Obama ad rips Romney for Sotomayor stance
The Spanish-language TV spot will only be aired in the Orlando area, the hub of the large and growing Puerto Rican population in Central Florida.
Campaigning in Puerto Rico in March, Romney refused to back off criticism of Sotomayor, the first Puerto Rican and Latina appointed to the nation’s top court.
“In looking at Justice Sotomayor, my view was her philosophy is quite different than my own and that’s the reason why I would not support her as a justice for the Supreme Court,” Romney said. “I would be happy to have a justice of Puerto Rican descent or a Puerto Rican individual on the Supreme Court, but they would have to share my philosophy, that comes first.”
The former Massachusetts governor described the justice as “an activist, liberal jurist,” adding, “I prefer people who follow the Constitution.”
It took only minutes before his comments were picked up and replayed across central Florida.
The issue put Romney at odds with a majority of local voters and his most prominent Puerto Rican supporter, Gov. Luis Fortuño. It also underscores the challenges facing Republican candidates as they bring popular conservative rhetoric to areas packed with Hispanic voters.
The new Obama campaign ads notes the trail that Sotomayor blazed to the Supreme Court.
The 30-second spot features Fort Lauderdale attorney Nydia Menéndez, who is Puerto Rican
“When she [Sotomayor] was nominated by President Obama, we all celebrated – Puerto Ricans and all Hispanics. But Mitt Romney was opposed to Sotomayor. He offended me when he stated he would have voted against her nomination. … and now he wants our vote for president?
The ad is the latest effort to woo a segment of the Florida’s most independent voters in the Interstate 4 corridor — a wide swath of Central Florida where the majority of the state’s Puerto Ricans live
The focus stems from a combination of factors: sheer growth in Florida’s Puerto Rican population, an increase in civic involvement as Puerto Ricans become accustomed to the rough-and-tumble of state politics and a razor-close presidential contest in which Florida is playing a key role.
Both campaigns also are paying more attention than ever to the U.S. commonwealth of Puerto Rico itself. Many in Florida still have family on the island, which will hold a referendum on its future Nov. 6, the day the rest of the nation chooses a president.
The number of Florida’s Puerto Rican voters has doubled in the last decade to more than 860,000 — about 1 in 14 voters overall. Island transplants and retirees, like Rodriguez from New York, now make up 28 percent of the state’s eligible Hispanic voters. That’s second only to Cuban-Americans, who make up 32 percent, according to the Pew Hispanic Center.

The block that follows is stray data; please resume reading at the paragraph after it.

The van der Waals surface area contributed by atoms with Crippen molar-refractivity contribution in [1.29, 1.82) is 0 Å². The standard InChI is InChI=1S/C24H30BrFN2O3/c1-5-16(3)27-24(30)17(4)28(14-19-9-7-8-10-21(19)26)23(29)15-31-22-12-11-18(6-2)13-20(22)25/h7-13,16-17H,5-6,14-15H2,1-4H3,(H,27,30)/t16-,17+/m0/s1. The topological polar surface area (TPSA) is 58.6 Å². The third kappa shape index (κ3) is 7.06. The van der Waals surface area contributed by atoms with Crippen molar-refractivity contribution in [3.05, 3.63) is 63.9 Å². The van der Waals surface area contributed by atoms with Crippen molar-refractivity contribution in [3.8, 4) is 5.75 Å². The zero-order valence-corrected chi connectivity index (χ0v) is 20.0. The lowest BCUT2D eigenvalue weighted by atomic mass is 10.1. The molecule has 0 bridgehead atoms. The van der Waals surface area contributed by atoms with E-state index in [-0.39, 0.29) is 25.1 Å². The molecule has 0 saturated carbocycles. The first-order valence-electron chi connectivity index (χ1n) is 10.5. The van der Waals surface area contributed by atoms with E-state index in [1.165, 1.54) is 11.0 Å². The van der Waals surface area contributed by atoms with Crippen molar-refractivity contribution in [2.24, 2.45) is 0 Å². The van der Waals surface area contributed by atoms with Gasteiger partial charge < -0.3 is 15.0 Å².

For years Puerto Rican turnout has been far below that of Cuban-Americans. One big factor: Those in Puerto Rico, while American citizens, can’t vote for president because the island isn’t a state, and many new arrivals aren’t familiar with mainland — and more particularly Florida — politics.
Voter turnout by Florida Puerto Ricans was 55 percent in 2008, up from 47 percent in 2004, and well above the average nationwide for Puerto Rican voters, according to Pew. That’s still below the Cuban-American turnout of 70 percent but better than the Hispanic national average.
Both candidates have visited the island in an attempt to strengthen their connection to Puerto Ricans on the mainland. In June 2011, Obama made the first official state visit to Puerto Rico by a president since John F. Kennedy in 1961. Unlike John McCain in 2008, Romney campaigned there in March, touring with the island’s Republican leader, Fortuño.
Obama and Romney have also expressed support for the November referendum in which Puerto Ricans could decide to push for statehood after more than a century as an American territory and commonwealth. Romney’s endorsement specifically for statehood came after GOP supporters of statehood walked out of a Republican debate in Florida in February when Romney and other candidates ignored a question about the issue.
In the I-4 corridor, about half the self-identified 300,000 Hispanic voters are Democrats, one-fourth are Republicans and the rest are mostly independents.
As with most Hispanics nationwide, Puerto Ricans there tend to support the president’s economic and health care policies. But Romney has support from Florida’s Puerto Rican business community, and Republicans are walking the neighborhoods in Osceola County on his behalf. Obama won the county handily in 2008, but unemployment in Metro Orlando among Hispanics was above 16 percent in 2011, according to the Economic Policy Institute — nearly double the national and state averages.
Romney headquartered his state Hispanic outreach in neighboring Orlando, and Republicans have been backing local candidates like Julius Melendez, one of two GOP Puerto Ricans running for the House in the 9th District.
Still, the Obama campaign invested heavily in community outreach in 2008 and never left. Obama earned added points for nominating Sotomayor. She grew up in the Bronx, but her parents hail from the island. Obama also successfully appointed a Puerto Rican-born ambassador, despite initial strong opposition from Senate Republicans, including Marco Rubio.
The Associated Press contributed to this report.